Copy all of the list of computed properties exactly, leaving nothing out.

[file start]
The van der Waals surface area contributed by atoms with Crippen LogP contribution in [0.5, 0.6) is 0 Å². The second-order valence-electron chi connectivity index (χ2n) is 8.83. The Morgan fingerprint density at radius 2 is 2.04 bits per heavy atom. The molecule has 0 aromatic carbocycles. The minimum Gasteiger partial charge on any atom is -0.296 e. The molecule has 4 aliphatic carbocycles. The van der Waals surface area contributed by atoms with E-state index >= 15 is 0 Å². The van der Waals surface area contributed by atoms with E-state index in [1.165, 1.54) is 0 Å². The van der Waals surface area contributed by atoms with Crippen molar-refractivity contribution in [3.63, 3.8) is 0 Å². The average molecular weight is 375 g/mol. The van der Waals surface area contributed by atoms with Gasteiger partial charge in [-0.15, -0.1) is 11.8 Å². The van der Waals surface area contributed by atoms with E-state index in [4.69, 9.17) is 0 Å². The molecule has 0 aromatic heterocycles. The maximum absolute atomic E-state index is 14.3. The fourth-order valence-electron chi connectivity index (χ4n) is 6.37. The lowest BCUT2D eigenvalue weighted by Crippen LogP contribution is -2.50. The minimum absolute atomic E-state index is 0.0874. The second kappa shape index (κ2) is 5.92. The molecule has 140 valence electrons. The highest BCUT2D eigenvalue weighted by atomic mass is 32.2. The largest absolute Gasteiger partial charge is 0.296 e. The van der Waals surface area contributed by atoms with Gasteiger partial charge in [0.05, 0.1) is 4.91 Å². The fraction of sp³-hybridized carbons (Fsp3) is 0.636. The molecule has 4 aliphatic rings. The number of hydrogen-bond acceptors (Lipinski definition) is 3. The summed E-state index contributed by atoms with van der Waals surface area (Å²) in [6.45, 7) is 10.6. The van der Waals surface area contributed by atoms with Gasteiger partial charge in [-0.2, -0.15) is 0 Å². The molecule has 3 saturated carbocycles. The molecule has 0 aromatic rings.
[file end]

The van der Waals surface area contributed by atoms with Crippen LogP contribution in [0.5, 0.6) is 0 Å². The second-order valence-electron chi connectivity index (χ2n) is 8.83. The Morgan fingerprint density at radius 2 is 2.04 bits per heavy atom. The molecule has 0 aromatic carbocycles. The minimum Gasteiger partial charge on any atom is -0.296 e. The molecule has 4 aliphatic carbocycles. The van der Waals surface area contributed by atoms with E-state index >= 15 is 0 Å². The van der Waals surface area contributed by atoms with E-state index in [1.165, 1.54) is 0 Å². The van der Waals surface area contributed by atoms with Crippen molar-refractivity contribution in [3.63, 3.8) is 0 Å². The average molecular weight is 375 g/mol. The van der Waals surface area contributed by atoms with Gasteiger partial charge in [-0.15, -0.1) is 11.8 Å². The van der Waals surface area contributed by atoms with E-state index in [4.69, 9.17) is 0 Å². The molecule has 0 aromatic heterocycles. The maximum absolute atomic E-state index is 14.3. The fourth-order valence-electron chi connectivity index (χ4n) is 6.37. The lowest BCUT2D eigenvalue weighted by Crippen LogP contribution is -2.50. The minimum absolute atomic E-state index is 0.0874. The second kappa shape index (κ2) is 5.92. The molecule has 140 valence electrons. The highest BCUT2D eigenvalue weighted by atomic mass is 32.2. The largest absolute Gasteiger partial charge is 0.296 e. The van der Waals surface area contributed by atoms with Gasteiger partial charge in [0.05, 0.1) is 4.91 Å². The fraction of sp³-hybridized carbons (Fsp3) is 0.636. The molecule has 4 aliphatic rings. The number of hydrogen-bond acceptors (Lipinski definition) is 3. The summed E-state index contributed by atoms with van der Waals surface area (Å²) in [6.45, 7) is 10.6. The van der Waals surface area contributed by atoms with Gasteiger partial charge in [-0.2, -0.15) is 0 Å². The molecule has 3 saturated carbocycles. The molecule has 0 aromatic rings.